V I EW 2013
THREE BLIND MICE DAN COLEN NATE LOWMAN ROB PRUITT
THREE BLIND MICE Maria Nicole Terlizzese
Deze tentoonstelling presenteert drie kunstenaars van verschillende leeftijd, elk met hun eigen achtergrond, geworteld in een verschillende werkelijkheid, maar met een vergelijkbare artistieke houding: Nate Lowman (° 1979), Dan Colen (°1979) en Rob Pruitt (° 1964). Deze drie kunstenaars wonen en werken allen in New York. Als zonen van de meesters van de Amerikaanse kunst, getuigen elk van deze kunstenaars van een connectie met de pop art, van het overnemen van elementen uit het minimalisme, van invloeden van Marcel Duchamp, Jean-Michel Basquiat, Richard Prince, Mark Rothko en Andy Warhol, hoewel hun kunst tegelijk duidelijk hedendaags is. Zij richten zich, elementen overnemend vanuit verschillende lagen van de werkelijkheid, resoluut op het nu, en zonder de lessen te vergeten, maken zij desalniettemin aanspraak op de erfenis van het verleden. Samen vertegenwoordigen deze kunstenaars een interessant perspectief op de Amerikaanse hedendaagse kunst en samenleving. Dan Colen is een “downtown” New Yorker, wat duidelijk blijkt uit zijn artistieke attitude en zijn gebruik van graffiti en materialen zoals kauwgom of geplette bloemen. Voor de berucht geworden sculptuur Untitled (Vete Al Diablo) (2006) bekladde hij een menhir-achtige steen met graffiti en vogelpoep, zo een monument creërend voor de gemarginaliseerde achterbuurten van de grootstad. Eén van de voor Dan Colen belangrijkste concepten is de notie van “Everything and Nothing” (Alles of Niets), een soort dualisme dat hij in zijn leven altijd aanwezig acht, waarbij het ene wordt gezien als tegengesteld en toch gelijk aan het andere; denk bijvoorbeeld aan de manier waarop iemand iets tracht te doorgronden, en daarbij zowel zin als onzin gaat betrekken in het denkproces. Nate Lowman houdt van taal; zijn werk inspireert zich op elementen uit de beeldtaal van de pop art, op politiek wangedrag, op de vernietiging van het milieu, op allerlei mogelijke wreedheden, op massaconsumptie. Hij beschrijft de Amerikaanse samenle-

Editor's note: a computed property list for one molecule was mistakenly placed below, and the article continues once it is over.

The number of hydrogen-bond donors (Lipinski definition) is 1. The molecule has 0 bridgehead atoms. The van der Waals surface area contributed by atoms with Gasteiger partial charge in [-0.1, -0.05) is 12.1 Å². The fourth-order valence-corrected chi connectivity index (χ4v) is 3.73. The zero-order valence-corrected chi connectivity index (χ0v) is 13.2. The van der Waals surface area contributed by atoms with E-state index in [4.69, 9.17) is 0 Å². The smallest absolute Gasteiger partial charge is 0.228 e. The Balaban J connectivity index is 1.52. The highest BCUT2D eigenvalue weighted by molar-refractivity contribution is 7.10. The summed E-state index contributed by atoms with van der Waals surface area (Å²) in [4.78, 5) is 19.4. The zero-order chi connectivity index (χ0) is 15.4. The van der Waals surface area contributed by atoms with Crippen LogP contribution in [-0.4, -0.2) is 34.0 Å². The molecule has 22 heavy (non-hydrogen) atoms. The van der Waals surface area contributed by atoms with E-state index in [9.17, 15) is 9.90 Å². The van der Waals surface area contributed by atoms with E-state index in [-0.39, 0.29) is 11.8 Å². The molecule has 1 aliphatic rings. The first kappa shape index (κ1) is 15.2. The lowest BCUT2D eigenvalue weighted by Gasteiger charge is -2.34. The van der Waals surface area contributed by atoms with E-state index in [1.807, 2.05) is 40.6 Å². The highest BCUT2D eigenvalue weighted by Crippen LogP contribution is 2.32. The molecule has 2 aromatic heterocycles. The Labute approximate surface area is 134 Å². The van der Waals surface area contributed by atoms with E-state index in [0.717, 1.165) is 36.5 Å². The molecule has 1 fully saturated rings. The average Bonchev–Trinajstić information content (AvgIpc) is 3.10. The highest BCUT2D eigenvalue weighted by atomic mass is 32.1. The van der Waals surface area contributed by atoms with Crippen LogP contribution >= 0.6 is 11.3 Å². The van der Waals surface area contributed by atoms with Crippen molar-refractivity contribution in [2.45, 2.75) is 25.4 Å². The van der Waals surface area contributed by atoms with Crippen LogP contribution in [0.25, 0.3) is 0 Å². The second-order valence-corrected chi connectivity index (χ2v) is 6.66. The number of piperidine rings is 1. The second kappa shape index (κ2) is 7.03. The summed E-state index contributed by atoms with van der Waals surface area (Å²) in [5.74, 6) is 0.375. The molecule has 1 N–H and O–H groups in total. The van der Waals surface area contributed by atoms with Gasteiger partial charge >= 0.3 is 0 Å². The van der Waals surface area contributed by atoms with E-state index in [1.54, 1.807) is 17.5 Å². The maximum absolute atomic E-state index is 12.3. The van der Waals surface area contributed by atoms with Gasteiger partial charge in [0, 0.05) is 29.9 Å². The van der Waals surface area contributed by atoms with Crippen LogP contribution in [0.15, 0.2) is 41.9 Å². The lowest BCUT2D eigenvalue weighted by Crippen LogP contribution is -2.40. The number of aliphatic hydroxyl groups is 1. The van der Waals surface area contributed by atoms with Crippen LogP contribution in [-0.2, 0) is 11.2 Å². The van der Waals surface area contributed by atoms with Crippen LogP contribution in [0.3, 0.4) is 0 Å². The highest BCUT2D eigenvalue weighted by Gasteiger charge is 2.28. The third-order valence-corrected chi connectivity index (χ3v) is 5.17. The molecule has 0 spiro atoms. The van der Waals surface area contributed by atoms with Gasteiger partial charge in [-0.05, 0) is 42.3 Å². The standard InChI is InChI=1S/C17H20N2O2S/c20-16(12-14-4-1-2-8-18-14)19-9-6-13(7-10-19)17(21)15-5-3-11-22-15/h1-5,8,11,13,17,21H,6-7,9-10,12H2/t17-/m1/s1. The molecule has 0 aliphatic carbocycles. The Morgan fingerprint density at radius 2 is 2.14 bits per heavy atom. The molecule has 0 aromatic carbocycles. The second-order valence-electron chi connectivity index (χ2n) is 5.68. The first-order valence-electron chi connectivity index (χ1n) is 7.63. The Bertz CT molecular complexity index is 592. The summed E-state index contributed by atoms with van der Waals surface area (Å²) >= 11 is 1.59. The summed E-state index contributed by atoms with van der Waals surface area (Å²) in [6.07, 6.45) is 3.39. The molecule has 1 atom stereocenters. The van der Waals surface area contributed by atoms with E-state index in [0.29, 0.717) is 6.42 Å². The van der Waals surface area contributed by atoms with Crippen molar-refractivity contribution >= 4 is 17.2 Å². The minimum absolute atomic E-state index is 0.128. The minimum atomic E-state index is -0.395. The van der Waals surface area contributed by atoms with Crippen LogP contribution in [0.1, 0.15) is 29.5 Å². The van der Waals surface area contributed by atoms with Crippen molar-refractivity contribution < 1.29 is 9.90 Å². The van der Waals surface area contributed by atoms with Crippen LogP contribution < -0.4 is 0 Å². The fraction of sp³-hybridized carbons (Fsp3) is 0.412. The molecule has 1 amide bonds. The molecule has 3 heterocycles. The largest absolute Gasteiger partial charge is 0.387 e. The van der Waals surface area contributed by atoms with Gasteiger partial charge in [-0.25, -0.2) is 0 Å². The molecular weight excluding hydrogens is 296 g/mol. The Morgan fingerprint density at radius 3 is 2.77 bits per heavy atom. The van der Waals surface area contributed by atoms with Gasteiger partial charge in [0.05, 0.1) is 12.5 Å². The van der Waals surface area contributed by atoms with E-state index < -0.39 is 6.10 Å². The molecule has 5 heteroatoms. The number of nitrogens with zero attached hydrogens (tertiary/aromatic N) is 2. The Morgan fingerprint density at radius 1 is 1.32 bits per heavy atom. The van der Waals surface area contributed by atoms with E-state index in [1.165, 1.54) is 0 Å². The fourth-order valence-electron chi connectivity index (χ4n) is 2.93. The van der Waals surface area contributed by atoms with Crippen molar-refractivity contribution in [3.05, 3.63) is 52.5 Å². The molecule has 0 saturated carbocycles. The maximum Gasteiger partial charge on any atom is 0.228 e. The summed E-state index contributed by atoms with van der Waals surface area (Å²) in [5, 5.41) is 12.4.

ving met sarcasme en donkere humor. Nate Lowman reflecteert over de beroemdheidcultus in Amerika, over de macht van wapens en de cultuur van het geweld, met haar kogelgaten en plaatsen van delict. Hij heeft het over wreedheid en banaliteit en een gevoel van onrechtvaardigheid, maar altijd met humorvolle ironie. Rob Pruitt slaagt er door middel van een eclectische benadering – en gebruik makend van ironie, visuele impact en dubbelzinnigheid – het publiek te shockeren. Een aantal van zijn bekendere werken zijn het Cocaïne buffet, de glitter pandaschilderijen, The Dinosaurs, 101 Art Ideas You Can Do Yourself. Zijn concept heeft te maken met de notie dat iedereen kunst kan maken, dat er niets mysterieus aan is, dat kunst toegankelijk is; “kunst gaat echt enkel over het ontwikkelen van een gevoeligheid voor je omgeving en het leveren van commentaar over de wereld waarin je leeft op een mooie manier”. Hij reikt ons een uitgangspunt aan dat we kunnen ontdekken en verder uitwerken. Het is één van de doeleinden van deze tentoonstelling om oudere en nieuwe werken in dialoog met elkaar te brengen, om een progressieve lijn van creativiteit te presenteren, om duidelijk te maken hoe het werk van deze kunstenaars doorheen de tijd evolueert en hoe alles voortdurend verandert. Dit is de reden waarom de werken van de kunstenaars niet worden gepresenteerd als individuele stukken, maar eerder als series. Elke kunstenaar heeft een specifieke eigenheid; zelfs als ze een gemeenschappelijke artistieke houding delen, gaat hun werk in verschillende richtingen. Hier en daar vallen overeenkomsten te bespeuren, maar de verschillen tussen hen zijn nog duidelijker. Hun benadering van pop art, hun ironie, de invloeden van het minimalisme, het concept van “alles en niets”, en vooral de beeldtalen die ze hebben ontwikkeld, zijn duidelijk eigen. Een tentoonstellingsproject in het Museum Dhondt-Dhaenens tracht een fysieke emotie op te wekken. Ze willen een totale ervaring creëren: de ruimte wordt een allesomvattende installatie. Het werk van elke kunstenaar wordt gepresenteerd in een directe dialoog met dat van anderen; bezoekers kunnen, in de opeenvolgende ruimtes, de werken vergelijken en proeven van de verschillen en de overeenkomsten, ervaren wat hen verbindt en wat hen onderscheidt. 3
THREE BLIND MICE Maria Nicole Terlizzese